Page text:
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Canoo moves to Walmart’s hometown




EV startup Canoo moves headquarters from California to Walmart’s hometown of Bentonville, Arkansas – although it did not announce a deal with the retail giant. Canoo said it would open a new production facility in Bentonville, but did not say much about what will be done there or who will build it. The startup also said Monday that it is moving up the timeline for making its first electric vehicles to “before Q4 2022.”

Canoo CEO Tony Aquila said they will use the Arkansas facility to create “unique use vehicles” and accelerate pre-production testing. It still plans to build a factory outside Tulsa, Oklahoma, as it announced in June. Going forward, Canoo said it will have parts of R&D, software development, customer support and finance teams in Oklahoma, and will place more R&D employees in Arkansas along with the new facility. It will retain engineering and vehicle design staff in California.

Monday̵[ads1]7;s announcement is just the last chapter in the recent innovation of Canoo, which started when Aquila took over as CEO in late 2020 before the stock exchange debut. Aquila has since refocused the company on making electric vehicles for small businesses, abolished an agreement with Hyundai, signed a contract manufacturer and opened new offices all over the sun belt (including in Dallas, Texas). He has also grown the start-up to around 800 employees.

Canoo was founded in 2017 and was originally called Evelozcity. It was started by a handful of executives and employees who left the other EV start-up company Faraday Future, which at the time had a severe cash crisis. Canoo was originally focused on making an electric van that it planned to sell on a subscription model, and was at one point in talks with Apple about an acquisition.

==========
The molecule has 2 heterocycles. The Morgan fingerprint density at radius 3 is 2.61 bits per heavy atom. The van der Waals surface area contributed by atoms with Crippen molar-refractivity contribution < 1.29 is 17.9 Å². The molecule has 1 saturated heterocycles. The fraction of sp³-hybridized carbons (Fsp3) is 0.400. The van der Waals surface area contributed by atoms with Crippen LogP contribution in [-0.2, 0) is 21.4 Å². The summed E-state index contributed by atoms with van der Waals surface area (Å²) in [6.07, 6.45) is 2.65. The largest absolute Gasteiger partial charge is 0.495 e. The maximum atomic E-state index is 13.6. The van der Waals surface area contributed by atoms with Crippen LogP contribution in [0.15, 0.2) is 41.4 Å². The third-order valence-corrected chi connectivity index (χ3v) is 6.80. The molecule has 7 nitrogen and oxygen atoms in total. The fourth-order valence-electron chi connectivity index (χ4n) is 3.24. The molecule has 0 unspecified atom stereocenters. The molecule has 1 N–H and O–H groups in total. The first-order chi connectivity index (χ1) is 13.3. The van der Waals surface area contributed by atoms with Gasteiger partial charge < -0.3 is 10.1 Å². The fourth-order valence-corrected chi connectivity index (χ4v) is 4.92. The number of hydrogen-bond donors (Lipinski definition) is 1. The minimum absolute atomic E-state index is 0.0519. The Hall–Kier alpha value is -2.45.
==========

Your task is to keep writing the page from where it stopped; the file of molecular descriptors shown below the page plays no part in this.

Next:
Canoo said Monday that it lost $ 81 million in the third quarter of 2021, and has $ 414 million in the bank. It expects to spend between $ 95 million and $ 115 million on operating expenses in the last quarter. In addition, an investigation is underway from the Securities and Exchange Commission (SEC), the company shared in a stock exchange file. “We provide the requested information and cooperate fully with the SEC investigation.”

Aquila said at a conference call that Canoo will be able to make its electric vehicles earlier than expected despite the fact that they decided to “reprioritize” the relationship with the contract manufacturer it signed, VDL Nedcar. Inflation, shipping and tax problems in Europe (and VDL’s home country, the Netherlands) led Canoo to decide to refocus on making its first vehicles in the United States, Aquila said.

“We got a slap in the face,” Aquila said in announcing that VDL Nedcar would build the first Canoo cars. “We did it because it was the right thing for us to do and communicate to the market while we trained and reduced risk and found our state partners.”

VDL Nedcar was also hit by a cyber attack in October. Canoo said on Monday in the stock exchange archive that they “have not yet been able to determine whether the proprietary information and intellectual property we have shared with VDL Nedcar pending final agreements was opened, compromised or misused in the incident.”



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